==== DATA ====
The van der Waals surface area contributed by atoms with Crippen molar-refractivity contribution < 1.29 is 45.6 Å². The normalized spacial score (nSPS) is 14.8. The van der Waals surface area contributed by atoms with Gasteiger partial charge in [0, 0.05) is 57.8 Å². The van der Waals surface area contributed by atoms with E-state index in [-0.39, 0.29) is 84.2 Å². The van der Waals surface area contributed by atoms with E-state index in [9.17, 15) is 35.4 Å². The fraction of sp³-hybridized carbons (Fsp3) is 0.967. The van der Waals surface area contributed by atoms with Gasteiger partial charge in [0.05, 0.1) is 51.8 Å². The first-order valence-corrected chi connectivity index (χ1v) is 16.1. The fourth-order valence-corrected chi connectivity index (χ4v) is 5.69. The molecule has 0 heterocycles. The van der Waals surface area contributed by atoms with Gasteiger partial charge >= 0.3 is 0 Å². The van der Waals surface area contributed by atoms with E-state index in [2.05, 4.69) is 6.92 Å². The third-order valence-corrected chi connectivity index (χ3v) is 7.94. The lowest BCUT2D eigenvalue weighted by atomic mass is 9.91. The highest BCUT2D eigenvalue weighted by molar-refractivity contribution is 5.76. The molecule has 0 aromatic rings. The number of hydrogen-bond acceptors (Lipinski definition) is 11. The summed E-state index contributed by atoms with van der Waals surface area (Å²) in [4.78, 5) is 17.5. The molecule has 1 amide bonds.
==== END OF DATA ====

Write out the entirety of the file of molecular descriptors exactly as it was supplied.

The van der Waals surface area contributed by atoms with Crippen molar-refractivity contribution < 1.29 is 45.6 Å². The normalized spacial score (nSPS) is 14.8. The van der Waals surface area contributed by atoms with Gasteiger partial charge in [0, 0.05) is 57.8 Å². The van der Waals surface area contributed by atoms with E-state index in [-0.39, 0.29) is 84.2 Å². The van der Waals surface area contributed by atoms with E-state index in [9.17, 15) is 35.4 Å². The fraction of sp³-hybridized carbons (Fsp3) is 0.967. The van der Waals surface area contributed by atoms with Gasteiger partial charge in [0.05, 0.1) is 51.8 Å². The first-order valence-corrected chi connectivity index (χ1v) is 16.1. The fourth-order valence-corrected chi connectivity index (χ4v) is 5.69. The molecule has 0 heterocycles. The van der Waals surface area contributed by atoms with Gasteiger partial charge >= 0.3 is 0 Å². The van der Waals surface area contributed by atoms with E-state index in [2.05, 4.69) is 6.92 Å². The third-order valence-corrected chi connectivity index (χ3v) is 7.94. The lowest BCUT2D eigenvalue weighted by atomic mass is 9.91. The highest BCUT2D eigenvalue weighted by molar-refractivity contribution is 5.76. The molecule has 0 aromatic rings. The number of hydrogen-bond acceptors (Lipinski definition) is 11. The summed E-state index contributed by atoms with van der Waals surface area (Å²) in [4.78, 5) is 17.5. The molecule has 1 amide bonds.